In light of the recent death of Marie Colvin, the veteran Sunday Times war correspondent, who was killed in Syria last week, it is important to analyse the way that the media covers the death of its own. Marie Colvin was an old-school journalist who understood that she was never the story, the people who were involved in the conflicts she reported on were. So why this huge coverage of her death when so many thousands have died in Syria over the last few months?
It is a tragic thing that happened. Marie Colvin was a courageous woman who put herself in danger in order to report to the world what happened in places that, if it was not for people like Colvin, the stories of the people would go untold. Tributes should be paid and memories should be shared.
However, there is something absurd about the amount of coverage that her death has received. Hopefully, it will put pressure on politicians to take measures to help to prevent the human rights abuses occurring in Syria. This is the best result that this amount of coverage can have. The glaring thing about the coverage is that as it happened to one of their own,the media have gone overboard in paying tribute. They have the mouthpiece to be able to do this but they must understand that the reason they have this mouthpiece is because of the profession they work in and not because of who they are.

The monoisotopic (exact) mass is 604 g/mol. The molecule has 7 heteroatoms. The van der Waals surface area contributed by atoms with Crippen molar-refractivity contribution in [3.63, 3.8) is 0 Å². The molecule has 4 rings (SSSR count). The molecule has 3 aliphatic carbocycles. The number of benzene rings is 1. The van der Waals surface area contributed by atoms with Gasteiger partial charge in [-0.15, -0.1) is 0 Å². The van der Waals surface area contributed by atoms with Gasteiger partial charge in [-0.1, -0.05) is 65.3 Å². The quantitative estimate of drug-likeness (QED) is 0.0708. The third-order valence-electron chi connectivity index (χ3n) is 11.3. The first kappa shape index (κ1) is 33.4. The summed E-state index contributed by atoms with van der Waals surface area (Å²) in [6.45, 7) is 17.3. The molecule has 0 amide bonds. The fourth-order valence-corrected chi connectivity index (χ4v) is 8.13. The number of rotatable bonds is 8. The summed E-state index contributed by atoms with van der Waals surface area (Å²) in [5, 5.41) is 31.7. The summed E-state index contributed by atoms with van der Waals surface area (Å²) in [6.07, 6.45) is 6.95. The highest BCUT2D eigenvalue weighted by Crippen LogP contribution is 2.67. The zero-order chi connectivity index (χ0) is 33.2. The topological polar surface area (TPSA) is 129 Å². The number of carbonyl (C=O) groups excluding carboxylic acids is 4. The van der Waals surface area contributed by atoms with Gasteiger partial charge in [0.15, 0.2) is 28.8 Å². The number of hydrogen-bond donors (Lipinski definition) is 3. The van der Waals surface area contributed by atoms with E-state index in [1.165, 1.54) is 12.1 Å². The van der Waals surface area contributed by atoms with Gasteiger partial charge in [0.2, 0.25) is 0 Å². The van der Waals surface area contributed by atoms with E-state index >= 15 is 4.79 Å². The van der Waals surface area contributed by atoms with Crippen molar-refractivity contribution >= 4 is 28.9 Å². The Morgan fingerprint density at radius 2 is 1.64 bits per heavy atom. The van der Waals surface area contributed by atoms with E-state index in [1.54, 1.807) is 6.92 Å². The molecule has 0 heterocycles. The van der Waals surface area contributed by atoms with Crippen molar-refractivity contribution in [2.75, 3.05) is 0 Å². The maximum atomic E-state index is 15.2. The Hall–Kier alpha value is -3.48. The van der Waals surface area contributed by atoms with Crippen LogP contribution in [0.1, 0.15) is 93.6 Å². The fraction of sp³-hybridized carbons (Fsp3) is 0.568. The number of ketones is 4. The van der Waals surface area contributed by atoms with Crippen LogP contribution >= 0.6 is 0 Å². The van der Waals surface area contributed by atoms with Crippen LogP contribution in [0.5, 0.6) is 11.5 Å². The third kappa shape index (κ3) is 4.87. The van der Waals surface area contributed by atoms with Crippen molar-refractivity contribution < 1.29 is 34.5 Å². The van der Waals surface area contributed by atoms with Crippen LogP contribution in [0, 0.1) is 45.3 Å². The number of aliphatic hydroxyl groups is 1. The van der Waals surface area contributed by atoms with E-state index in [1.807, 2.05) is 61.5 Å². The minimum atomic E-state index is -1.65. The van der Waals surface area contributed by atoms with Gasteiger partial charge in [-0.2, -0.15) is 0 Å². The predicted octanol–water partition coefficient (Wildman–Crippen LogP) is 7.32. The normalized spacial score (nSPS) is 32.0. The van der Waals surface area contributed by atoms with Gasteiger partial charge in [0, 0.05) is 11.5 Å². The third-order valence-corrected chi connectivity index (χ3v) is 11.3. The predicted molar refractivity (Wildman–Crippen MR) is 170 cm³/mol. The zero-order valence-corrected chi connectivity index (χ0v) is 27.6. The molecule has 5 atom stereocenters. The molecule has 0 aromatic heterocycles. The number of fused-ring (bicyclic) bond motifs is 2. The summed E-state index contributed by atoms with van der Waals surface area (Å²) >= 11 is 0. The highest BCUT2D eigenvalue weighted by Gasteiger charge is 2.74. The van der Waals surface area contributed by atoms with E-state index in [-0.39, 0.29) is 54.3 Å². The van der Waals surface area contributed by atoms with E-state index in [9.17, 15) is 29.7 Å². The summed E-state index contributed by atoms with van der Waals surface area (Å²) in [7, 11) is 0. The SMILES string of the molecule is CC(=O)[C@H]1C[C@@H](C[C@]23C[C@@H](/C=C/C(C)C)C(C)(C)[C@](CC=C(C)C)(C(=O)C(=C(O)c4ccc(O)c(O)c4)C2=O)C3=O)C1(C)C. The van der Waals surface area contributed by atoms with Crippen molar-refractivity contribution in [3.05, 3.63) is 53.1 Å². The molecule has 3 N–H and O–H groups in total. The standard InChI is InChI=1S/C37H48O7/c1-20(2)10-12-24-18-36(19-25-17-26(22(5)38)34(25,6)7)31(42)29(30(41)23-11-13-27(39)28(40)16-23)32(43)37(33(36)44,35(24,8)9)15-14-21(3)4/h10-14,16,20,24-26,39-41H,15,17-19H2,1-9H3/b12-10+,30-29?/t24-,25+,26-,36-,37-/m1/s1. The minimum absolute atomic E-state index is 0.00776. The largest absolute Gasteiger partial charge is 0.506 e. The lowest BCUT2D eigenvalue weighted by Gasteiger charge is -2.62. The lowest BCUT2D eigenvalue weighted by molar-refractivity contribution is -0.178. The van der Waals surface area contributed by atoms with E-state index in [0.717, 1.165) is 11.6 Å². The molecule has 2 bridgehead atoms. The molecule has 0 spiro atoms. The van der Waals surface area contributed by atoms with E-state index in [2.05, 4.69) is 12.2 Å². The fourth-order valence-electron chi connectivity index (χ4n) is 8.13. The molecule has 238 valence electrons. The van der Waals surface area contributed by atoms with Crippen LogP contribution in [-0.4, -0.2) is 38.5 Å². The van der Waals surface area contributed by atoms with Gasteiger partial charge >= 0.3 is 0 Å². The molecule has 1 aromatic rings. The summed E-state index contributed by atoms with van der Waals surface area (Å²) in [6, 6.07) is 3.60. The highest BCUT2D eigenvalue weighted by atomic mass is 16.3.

The media is not a place that people go to in order to read about the people who work in the media. The media is the place people go to in order to read about the whole of the world, journalists included.
It is understandable that the media is deeply affected by what happens to people within their profession, this occurs with every profession. People sympathise and empathise with those who have similar experiences as themselves. By all means, journalists will find the life and death of people like Marie Colvin extremely poignant and may discuss this at length with people who are within their profession.
Is it necessary for this amount of coverage to occur in the public eye though? Is this an example, as the extensive inquiry into the conduct of the media in the UK has been, of journalists believing that everyone is interested in journalists and that is why they buy newspapers? Surely, the real story is the suffering of the people in Syria with the death of Marie Colvin an example of this. Had Marie Colvin been reporting on her own death, would she have focused so much on what happened to her or on the politics and events surrounding her death?
Source: The Guardian